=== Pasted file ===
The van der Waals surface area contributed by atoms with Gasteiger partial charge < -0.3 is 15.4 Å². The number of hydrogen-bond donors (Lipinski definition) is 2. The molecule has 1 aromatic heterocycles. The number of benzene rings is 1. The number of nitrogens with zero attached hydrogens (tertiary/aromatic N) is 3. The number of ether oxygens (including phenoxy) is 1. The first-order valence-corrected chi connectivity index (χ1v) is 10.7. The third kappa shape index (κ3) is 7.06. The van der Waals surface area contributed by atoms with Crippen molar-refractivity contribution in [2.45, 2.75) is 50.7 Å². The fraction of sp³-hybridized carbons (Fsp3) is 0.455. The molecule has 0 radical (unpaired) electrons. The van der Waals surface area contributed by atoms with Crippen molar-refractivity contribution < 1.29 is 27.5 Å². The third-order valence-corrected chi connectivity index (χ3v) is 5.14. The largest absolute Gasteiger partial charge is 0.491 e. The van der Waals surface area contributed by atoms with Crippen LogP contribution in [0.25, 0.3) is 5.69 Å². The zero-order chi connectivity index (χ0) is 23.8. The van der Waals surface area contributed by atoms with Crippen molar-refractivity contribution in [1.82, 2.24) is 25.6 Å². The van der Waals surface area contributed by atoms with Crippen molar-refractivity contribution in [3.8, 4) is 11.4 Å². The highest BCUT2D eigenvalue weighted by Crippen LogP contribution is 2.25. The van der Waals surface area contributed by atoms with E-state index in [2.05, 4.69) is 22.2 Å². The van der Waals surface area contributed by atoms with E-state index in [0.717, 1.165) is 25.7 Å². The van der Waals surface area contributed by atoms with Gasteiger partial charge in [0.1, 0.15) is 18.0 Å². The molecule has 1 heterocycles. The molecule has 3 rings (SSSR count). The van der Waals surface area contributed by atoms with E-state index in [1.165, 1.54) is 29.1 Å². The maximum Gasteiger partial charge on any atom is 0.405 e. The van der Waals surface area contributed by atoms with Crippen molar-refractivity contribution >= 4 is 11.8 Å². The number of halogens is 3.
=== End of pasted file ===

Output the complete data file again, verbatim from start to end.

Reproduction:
The van der Waals surface area contributed by atoms with Gasteiger partial charge < -0.3 is 15.4 Å². The number of hydrogen-bond donors (Lipinski definition) is 2. The molecule has 1 aromatic heterocycles. The number of benzene rings is 1. The number of nitrogens with zero attached hydrogens (tertiary/aromatic N) is 3. The number of ether oxygens (including phenoxy) is 1. The first-order valence-corrected chi connectivity index (χ1v) is 10.7. The third kappa shape index (κ3) is 7.06. The van der Waals surface area contributed by atoms with Crippen molar-refractivity contribution in [2.45, 2.75) is 50.7 Å². The fraction of sp³-hybridized carbons (Fsp3) is 0.455. The molecule has 0 radical (unpaired) electrons. The van der Waals surface area contributed by atoms with Crippen molar-refractivity contribution < 1.29 is 27.5 Å². The third-order valence-corrected chi connectivity index (χ3v) is 5.14. The largest absolute Gasteiger partial charge is 0.491 e. The van der Waals surface area contributed by atoms with Crippen LogP contribution in [0.25, 0.3) is 5.69 Å². The zero-order chi connectivity index (χ0) is 23.8. The van der Waals surface area contributed by atoms with Crippen molar-refractivity contribution in [1.82, 2.24) is 25.6 Å². The van der Waals surface area contributed by atoms with Crippen molar-refractivity contribution in [3.8, 4) is 11.4 Å². The highest BCUT2D eigenvalue weighted by Crippen LogP contribution is 2.25. The van der Waals surface area contributed by atoms with E-state index in [2.05, 4.69) is 22.2 Å². The van der Waals surface area contributed by atoms with E-state index in [0.717, 1.165) is 25.7 Å². The van der Waals surface area contributed by atoms with Gasteiger partial charge in [0.1, 0.15) is 18.0 Å². The molecule has 1 heterocycles. The molecule has 3 rings (SSSR count). The van der Waals surface area contributed by atoms with E-state index in [1.165, 1.54) is 29.1 Å². The maximum Gasteiger partial charge on any atom is 0.405 e. The van der Waals surface area contributed by atoms with Crippen molar-refractivity contribution >= 4 is 11.8 Å². The number of halogens is 3.